Revenue from digital advertising in the U.S. rose an estimated 23% to $19.6 billion in the first quarter, with Google parent Alphabet (GOOGL) and Facebook (FB) dominating the landscape with a combined 71% share.
The $19.6 billion is the second-highest quarter recorded, following the $21.6 billion in the fourth quarter of last year, according to data from the Interactive Advertising Bureau and accounting firm PwC. It was the seventh straight first quarter to have double-digit growth, year over year.
Brian Wieser, an analyst at Pivotal Research, estimates that Google accounted for about 51.5% of the total and 19.5% for Facebook, or 71% combined. That's up from 69% in the year-ago quarter of 2016 and 64% in the first quarter of 2015.
If these estimates are correct, he wrote in a research note, "digital advertising that did not go through Facebook or Google performed reasonably well in the first quarter," growing by 14%, vs. the 7% growth rate observed during all of 2016. But the bigger point, he wrote, is that Alphabet, Facebook and other owners of digital media properties are gradually approaching the point of saturating available digital budgets.
"This helps explain why digital media owners – and Facebook in particular – have become more aggressive in finding ways to capture television advertising budgets," he wrote. For similar reasons, Alphabet is also counting on YouTube to help capture growth from TV ad budgets, he wrote. International markets provide ongoing opportunities for growth as well.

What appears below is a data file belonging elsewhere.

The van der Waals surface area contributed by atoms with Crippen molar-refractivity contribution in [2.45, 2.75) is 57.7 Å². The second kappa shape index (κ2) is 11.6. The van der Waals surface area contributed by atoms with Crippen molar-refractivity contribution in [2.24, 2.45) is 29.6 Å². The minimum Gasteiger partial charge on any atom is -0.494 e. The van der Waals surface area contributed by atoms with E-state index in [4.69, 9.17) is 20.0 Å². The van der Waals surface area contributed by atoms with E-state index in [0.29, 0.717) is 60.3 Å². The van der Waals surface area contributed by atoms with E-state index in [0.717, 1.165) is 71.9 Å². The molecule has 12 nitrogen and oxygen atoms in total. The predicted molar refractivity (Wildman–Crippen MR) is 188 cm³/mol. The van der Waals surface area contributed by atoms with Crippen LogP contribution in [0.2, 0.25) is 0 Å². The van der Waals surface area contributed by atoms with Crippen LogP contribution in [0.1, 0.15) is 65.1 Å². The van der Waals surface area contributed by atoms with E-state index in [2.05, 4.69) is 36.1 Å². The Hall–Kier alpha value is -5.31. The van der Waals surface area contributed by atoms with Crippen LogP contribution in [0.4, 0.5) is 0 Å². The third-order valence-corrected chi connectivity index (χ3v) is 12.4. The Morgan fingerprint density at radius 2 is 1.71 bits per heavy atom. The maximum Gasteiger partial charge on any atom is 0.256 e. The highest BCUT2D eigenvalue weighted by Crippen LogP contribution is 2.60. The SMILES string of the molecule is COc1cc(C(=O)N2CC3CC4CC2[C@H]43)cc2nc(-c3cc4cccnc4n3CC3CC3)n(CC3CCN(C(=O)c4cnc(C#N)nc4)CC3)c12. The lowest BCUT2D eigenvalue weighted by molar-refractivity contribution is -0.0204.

IBD'S TAKE: Both Alphabet and Facebook have pulled back from record highs they set last week. IBD currently has an "uptrend under pressure" designation on markets, suggesting that investors should be more cautious about buying, cutting losses quickly and taking some profits to raise cash.

Wieser has a hold rating on Facebook and a price target of 140. He also has a hold rating on Alphabet and a price target of 990.
Facebook stock slipped 0.3% to close at 150.25, on the stock market today. Alphabet stock was down 0.3%, near 967.93.
Wieser said three core risks for all digital advertising companies relate to the high degree of rivalry given an absence of barriers preventing new competition from emerging, overly high and increasing capital needs to remain competitive, and government regulations and consumer pushback related to the management of consumer data and respect for privacy.